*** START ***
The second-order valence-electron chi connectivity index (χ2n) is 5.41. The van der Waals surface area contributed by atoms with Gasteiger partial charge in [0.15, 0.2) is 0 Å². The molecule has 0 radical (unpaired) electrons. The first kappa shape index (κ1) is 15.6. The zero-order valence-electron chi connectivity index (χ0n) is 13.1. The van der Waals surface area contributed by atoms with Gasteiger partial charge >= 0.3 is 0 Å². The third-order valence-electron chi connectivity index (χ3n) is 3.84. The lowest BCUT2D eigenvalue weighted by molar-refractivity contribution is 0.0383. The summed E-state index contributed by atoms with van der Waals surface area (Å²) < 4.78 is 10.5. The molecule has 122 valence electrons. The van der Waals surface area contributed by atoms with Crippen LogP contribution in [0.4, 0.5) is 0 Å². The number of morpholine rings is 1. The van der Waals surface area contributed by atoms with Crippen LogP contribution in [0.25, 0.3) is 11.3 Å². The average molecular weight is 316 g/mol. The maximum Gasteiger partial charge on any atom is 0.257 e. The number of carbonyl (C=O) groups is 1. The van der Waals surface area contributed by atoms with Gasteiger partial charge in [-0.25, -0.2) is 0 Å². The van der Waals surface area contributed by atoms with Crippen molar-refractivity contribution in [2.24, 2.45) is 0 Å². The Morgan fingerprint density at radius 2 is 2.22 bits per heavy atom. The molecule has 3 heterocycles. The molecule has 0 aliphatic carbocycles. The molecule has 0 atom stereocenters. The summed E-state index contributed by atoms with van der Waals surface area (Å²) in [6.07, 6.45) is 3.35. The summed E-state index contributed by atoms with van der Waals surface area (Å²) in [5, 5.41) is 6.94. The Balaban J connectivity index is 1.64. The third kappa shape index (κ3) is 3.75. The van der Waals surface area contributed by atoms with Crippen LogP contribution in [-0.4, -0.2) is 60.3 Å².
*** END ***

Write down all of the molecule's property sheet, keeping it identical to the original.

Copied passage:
The second-order valence-electron chi connectivity index (χ2n) is 5.41. The van der Waals surface area contributed by atoms with Gasteiger partial charge in [0.15, 0.2) is 0 Å². The molecule has 0 radical (unpaired) electrons. The first kappa shape index (κ1) is 15.6. The zero-order valence-electron chi connectivity index (χ0n) is 13.1. The van der Waals surface area contributed by atoms with Gasteiger partial charge >= 0.3 is 0 Å². The third-order valence-electron chi connectivity index (χ3n) is 3.84. The lowest BCUT2D eigenvalue weighted by molar-refractivity contribution is 0.0383. The summed E-state index contributed by atoms with van der Waals surface area (Å²) < 4.78 is 10.5. The molecule has 122 valence electrons. The van der Waals surface area contributed by atoms with Crippen LogP contribution in [0.4, 0.5) is 0 Å². The number of morpholine rings is 1. The van der Waals surface area contributed by atoms with Crippen LogP contribution in [0.25, 0.3) is 11.3 Å². The average molecular weight is 316 g/mol. The maximum Gasteiger partial charge on any atom is 0.257 e. The number of carbonyl (C=O) groups is 1. The van der Waals surface area contributed by atoms with Gasteiger partial charge in [-0.25, -0.2) is 0 Å². The van der Waals surface area contributed by atoms with Crippen molar-refractivity contribution in [2.24, 2.45) is 0 Å². The Morgan fingerprint density at radius 2 is 2.22 bits per heavy atom. The molecule has 3 heterocycles. The molecule has 0 aliphatic carbocycles. The molecule has 0 atom stereocenters. The summed E-state index contributed by atoms with van der Waals surface area (Å²) in [6.07, 6.45) is 3.35. The summed E-state index contributed by atoms with van der Waals surface area (Å²) in [5, 5.41) is 6.94. The Balaban J connectivity index is 1.64. The third kappa shape index (κ3) is 3.75. The van der Waals surface area contributed by atoms with Crippen LogP contribution in [-0.4, -0.2) is 60.3 Å².